Tuesday, December 2, 2014

Marketing As An Artist

(This was an article I wrote for Pulse on LinkedIn)
As an artist who also has do to marketing, I find myself warring with a dichotomy which seems endless. As a creator of art, I am sublimely at home using the right side of my brain, while marketing drains the left. The left side of my brain often looks foreign to me, and yet it is there that I must go to use the linear process involved. There are a few artists who are comfortable delving into either side of their brain, but I am not one of them. So I often catch myself, like a boss with a recalcitrant employee, shirking that responsibility.
Yet I must market if I wish (and hope) to sell, to draw people to my art, to put my name out in front of people. I certainly am in no position to hire someone to produce this odeious chore, so what hope do I have? I must slog along, using up my energy and time unless I wish to consider myself a hermit painter, finishing a canvas and then adding it to stacks of other finished canvases which have become like stacks of newspapers a hoarder might use to delineate his path. Oy.
I was watching this video recently, http://youtu.be/6WA0KecvP-g , and he stresses the new way of marketing for art, social networking. I have incorporated a Facebook artist page, an AboutMe page, I tweet a certain number of artworks every day on Twitter, I recently started a Tumblr page, I have my Executive Look at LinkedIn and am gaining followers on Flickr. It all takes time. And with my chronic illness, the importance of working the social sites is doubly important for me. I've sold art from someone seeing my artist page on Facebook, and I hope the other sites prove their worth as my investment in them grows.
The hard thing to achieve with this is balance, especially for me, but probably for all artists. I have to have time to create or, what's the point? Since a good bit of my day is spent lying down for necessary rest, the requirement for balance means what part creating to what part marketing? And there are variables there as well - each day's energy allotment is different and it won't be obvious to me till the day is underway.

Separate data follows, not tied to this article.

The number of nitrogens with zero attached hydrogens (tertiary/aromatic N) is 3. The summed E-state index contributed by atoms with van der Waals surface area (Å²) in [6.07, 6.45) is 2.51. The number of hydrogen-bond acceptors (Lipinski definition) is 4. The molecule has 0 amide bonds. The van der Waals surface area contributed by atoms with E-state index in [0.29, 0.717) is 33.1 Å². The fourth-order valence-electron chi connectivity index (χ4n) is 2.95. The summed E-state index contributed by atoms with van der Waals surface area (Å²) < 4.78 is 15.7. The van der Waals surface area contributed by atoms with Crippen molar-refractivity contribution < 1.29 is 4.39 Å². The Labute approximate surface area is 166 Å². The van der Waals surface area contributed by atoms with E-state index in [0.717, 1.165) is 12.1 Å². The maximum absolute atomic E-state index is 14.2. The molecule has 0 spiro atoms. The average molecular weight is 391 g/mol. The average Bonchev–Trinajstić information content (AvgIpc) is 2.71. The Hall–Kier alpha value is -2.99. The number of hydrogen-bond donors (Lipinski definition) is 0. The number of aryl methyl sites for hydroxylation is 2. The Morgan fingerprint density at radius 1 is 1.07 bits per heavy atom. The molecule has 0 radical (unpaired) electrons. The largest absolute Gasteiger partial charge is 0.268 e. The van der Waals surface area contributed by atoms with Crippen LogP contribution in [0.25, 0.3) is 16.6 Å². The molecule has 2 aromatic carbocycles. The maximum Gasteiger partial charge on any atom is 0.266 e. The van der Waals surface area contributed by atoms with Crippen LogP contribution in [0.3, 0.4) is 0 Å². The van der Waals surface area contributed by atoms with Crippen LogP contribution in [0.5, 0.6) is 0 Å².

So I've learned to make a small list of how much I want to accomplish in a week's time as far as investment in the social sites. I also need to remember that social means that it's not all about me; I need to say "thank you" when someone leaves a compliment about a work which was just posted and follow other folks while I wait and hope for followers who want to follow me. (The only exception to that seems to be Twitter, where most people follow you almost as soon as you follow them.) I need to pass on good words to other artists and favorite their works too. 
So as you invest in your social media, remember that you are investing in people, not just waiting for them to invest in you. Keep in mind the Bible verse, treat others as you wish to be treated. I think you'll find that what goes around, comes around!


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